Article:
Stained Glass and Copper Amber Panel
Robin Paul welds a stained glass and copper amber panel.
E-mail This Page to Your Friendsx
A link to %this page% was e-mailed
amber colored textured sheet glass cut to approx. 3-1/4" x 18"
12" x 12" sheet copper to cut copper leaves
copper tubing 1/2" x 10' length, cut two 4-1/2" lengths and one 33-1/2" length
2 copper 1/2" end caps
2 copper 1/2" elbows
2 copper pipe hangers
2 copper wires 16-gauge or larger
12" decorative chain
2 screw eyes for hangers
2 brass welding rods 1/8" x 33"
60/40 stained glass solder (use for welding and stained glass)
copper stained glass foil tape
copper colored solder patina
clear spray lacquer for metal
pliers with wire cutter
propane or MAPP gas torch
scissors or pinking shears
measuring tape, ruler, black permanent marker, cleaning rag
white wax pencil
rubber shelf gripper
2 pieces scrap wood
household sponge and paper towels
1. Secure 1/2-inch copper pipe in a vise, measure and cut one piece 33 inches and two pieces 4-1/2 inches to form the copper frame.
2. Place a copper elbow on each end of the 33-inch piece of pipe and place each 4-1/2-inch pipe in the other end of each elbow.
3. Apply flux to the joints and solder the elbows onto the pipes using a propane torch and solder.
4. Place a copper end cap on the ends of both 4-1/2-inch pieces of pipe, apply flux and solder the end caps onto the pipe. This completes the frame.
5. Place one of the 4-1/2-inch pieces of pipe in the vise with the inside of the frame facing up. Use a nail punch and hammer to punch two starter holes (image) in the pipe 1/2 inch from the end cap and 1/2 inch from the elbow for drilling the holes for the rods to hold the glass.
6. Drill the two holes using a power drill. Turn the frame over and place the other 4-1/2-inch piece of pipe in the vise and drill two more holes the same as the ones in the first pipe.
7. Cut two pieces of 1/8" x 33" brass welding rod. Position them in the drilled holes between the two 4-1/2-inch pipes, flux and solder the rods into the holes.
8. Clean the copper pipes and welding rods with steel wool.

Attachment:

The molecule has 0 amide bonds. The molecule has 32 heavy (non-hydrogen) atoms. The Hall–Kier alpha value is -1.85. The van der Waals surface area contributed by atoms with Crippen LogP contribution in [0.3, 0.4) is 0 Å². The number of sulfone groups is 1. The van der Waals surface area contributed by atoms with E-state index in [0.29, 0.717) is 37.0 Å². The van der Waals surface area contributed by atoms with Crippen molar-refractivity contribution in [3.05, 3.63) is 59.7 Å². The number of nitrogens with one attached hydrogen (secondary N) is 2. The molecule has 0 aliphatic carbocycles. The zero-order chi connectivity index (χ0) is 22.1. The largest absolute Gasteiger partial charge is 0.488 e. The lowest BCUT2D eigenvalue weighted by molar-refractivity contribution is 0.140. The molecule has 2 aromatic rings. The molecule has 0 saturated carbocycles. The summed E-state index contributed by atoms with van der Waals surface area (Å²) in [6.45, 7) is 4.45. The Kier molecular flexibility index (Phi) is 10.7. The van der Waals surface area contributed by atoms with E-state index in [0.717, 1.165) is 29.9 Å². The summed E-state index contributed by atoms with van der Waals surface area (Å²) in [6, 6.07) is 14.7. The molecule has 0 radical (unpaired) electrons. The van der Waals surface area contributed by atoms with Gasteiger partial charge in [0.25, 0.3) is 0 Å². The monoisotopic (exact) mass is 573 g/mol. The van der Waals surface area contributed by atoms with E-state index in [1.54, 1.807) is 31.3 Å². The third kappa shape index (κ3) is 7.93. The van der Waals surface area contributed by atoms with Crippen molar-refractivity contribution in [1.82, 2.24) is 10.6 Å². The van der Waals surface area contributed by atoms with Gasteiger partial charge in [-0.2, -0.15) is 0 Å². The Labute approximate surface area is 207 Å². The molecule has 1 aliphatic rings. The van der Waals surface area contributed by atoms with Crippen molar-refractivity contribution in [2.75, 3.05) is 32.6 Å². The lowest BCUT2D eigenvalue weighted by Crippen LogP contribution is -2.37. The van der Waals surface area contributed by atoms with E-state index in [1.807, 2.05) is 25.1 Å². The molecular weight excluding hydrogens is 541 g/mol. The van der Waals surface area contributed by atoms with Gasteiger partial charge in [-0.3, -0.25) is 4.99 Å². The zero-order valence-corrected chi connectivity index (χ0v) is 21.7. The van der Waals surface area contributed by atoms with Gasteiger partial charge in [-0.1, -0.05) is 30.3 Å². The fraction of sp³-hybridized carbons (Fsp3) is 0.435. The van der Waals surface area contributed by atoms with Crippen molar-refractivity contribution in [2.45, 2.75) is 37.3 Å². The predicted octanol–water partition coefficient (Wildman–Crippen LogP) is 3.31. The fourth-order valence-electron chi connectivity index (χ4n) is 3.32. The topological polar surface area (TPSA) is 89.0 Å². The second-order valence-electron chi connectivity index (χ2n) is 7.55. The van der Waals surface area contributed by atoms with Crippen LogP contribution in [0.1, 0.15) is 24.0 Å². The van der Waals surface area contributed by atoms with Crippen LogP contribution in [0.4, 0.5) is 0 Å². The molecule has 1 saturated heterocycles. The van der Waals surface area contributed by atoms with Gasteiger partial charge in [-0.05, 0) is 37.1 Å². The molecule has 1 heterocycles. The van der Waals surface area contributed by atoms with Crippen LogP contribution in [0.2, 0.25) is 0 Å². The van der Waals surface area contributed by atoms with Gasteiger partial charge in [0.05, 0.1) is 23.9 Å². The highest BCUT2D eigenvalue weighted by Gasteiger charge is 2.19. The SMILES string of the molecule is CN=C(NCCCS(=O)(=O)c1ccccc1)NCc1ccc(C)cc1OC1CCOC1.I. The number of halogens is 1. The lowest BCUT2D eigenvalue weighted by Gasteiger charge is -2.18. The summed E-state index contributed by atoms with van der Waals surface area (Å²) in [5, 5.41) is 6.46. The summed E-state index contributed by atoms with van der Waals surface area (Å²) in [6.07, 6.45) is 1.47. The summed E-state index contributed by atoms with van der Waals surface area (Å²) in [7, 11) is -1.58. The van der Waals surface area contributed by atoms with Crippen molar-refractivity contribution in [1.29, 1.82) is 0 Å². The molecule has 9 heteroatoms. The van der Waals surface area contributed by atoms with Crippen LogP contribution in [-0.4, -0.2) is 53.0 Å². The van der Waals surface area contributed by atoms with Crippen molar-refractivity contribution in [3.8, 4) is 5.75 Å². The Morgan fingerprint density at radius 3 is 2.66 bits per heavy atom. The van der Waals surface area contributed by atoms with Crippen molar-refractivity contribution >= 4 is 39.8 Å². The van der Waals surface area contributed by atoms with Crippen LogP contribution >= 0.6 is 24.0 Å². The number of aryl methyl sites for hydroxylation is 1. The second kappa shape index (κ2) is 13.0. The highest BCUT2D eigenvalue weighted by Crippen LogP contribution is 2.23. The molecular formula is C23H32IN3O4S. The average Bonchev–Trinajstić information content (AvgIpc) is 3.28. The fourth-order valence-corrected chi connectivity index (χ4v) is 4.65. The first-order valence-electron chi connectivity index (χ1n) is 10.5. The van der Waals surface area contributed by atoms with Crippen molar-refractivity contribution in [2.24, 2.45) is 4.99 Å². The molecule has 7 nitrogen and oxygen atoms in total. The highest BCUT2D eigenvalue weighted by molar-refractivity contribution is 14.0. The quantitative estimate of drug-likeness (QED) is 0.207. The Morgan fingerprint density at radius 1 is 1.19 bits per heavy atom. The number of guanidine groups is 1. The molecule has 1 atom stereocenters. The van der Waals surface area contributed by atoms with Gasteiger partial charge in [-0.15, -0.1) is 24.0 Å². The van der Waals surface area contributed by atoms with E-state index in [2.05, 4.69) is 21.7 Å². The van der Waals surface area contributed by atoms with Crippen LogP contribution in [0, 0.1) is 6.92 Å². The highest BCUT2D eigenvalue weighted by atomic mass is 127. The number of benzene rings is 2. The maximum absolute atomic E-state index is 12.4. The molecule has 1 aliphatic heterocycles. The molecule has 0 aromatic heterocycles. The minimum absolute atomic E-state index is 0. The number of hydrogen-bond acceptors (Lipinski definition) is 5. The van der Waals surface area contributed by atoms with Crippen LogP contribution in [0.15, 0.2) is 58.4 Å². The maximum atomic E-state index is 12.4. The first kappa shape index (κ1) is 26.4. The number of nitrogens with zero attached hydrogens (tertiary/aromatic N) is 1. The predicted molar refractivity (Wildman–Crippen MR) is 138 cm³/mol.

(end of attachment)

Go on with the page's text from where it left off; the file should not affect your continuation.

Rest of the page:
9. Using a ruler and a white wax pencil, measure a 3-1/4" x 18" piece of amber textured glass. Place a piece of rubber shelf gripper under the ruler along the measured line and score the glass with a glasscutter. The shelf gripper prevents the ruler from shifting on the glass. Break away the scored glass piece.
10. Apply copper foil to the edges of the glass. Burnish the copper foil with a small wood stick.
11. Apply flux to the copper foil. Tin the copper foil by applying solder over the foil using a soldering iron.
12. Place the glass on a piece of scrap wood and position the frame on top so the glass is between the welding rods. The scrap wood will raise the glass to the height of the welding rods.
13. Apply flux to edges of the glass and the welding rods and solder the glass to the welding rods.
14. Place silk leaves on top of copper sheeting, trace around them with a wood stylus and cut leaves out using pinking shears. Cut a total of four leaves.
15. Cut two pieces of copper wire and solder a copper leaf on each end.
16. Place one wire with the leaf ends around the welding rods above the glass panel, curling the wire decoratively and solder it to the rods. Solder the other wire to the welding rods below the glass panel.
17. Wrap a wet household sponge with a wet paper towel. Place the sponge under one of the welding rods and apply a large blob of solder onto the rod and onto the sponge. Let the solder harden.
19. Attach two copper pipe hangers to the top pipe.
20. Apply patina solution to all the soldered areas and let it set.
21. Spray the metal parts with clear lacquer. Let dry.
22. Hang the stained glass and copper amber panel from two screw eyes secured to a window.
Robin Paul of Des Moines, Iowa, took her parents' advice and pursued a degree and career in business. Yet she could not ignore her creative side, and in her spare time she dabbled in drawing and painting. It wasn't until she discovered metal and glass, though, that she experienced true artistic fulfillment. She realized it was the first time she could conceive a project in her head and actually execute it to her satisfaction. Now her projects far exceed everyone's expectations with her non-traditional metal and stained glass window panels.
Keri Plezia from Wickenburg, Ariz., uses colorful glass nuggets to create a unique picture frame.
Think stained glass is only for windows? Jonas Beirs shows how the art can be applied in many ways in a home from doors to...
Robin Nunes from Madison, Ohio, taught herself the art of fused glass. In this project see one of her creative mixed-media...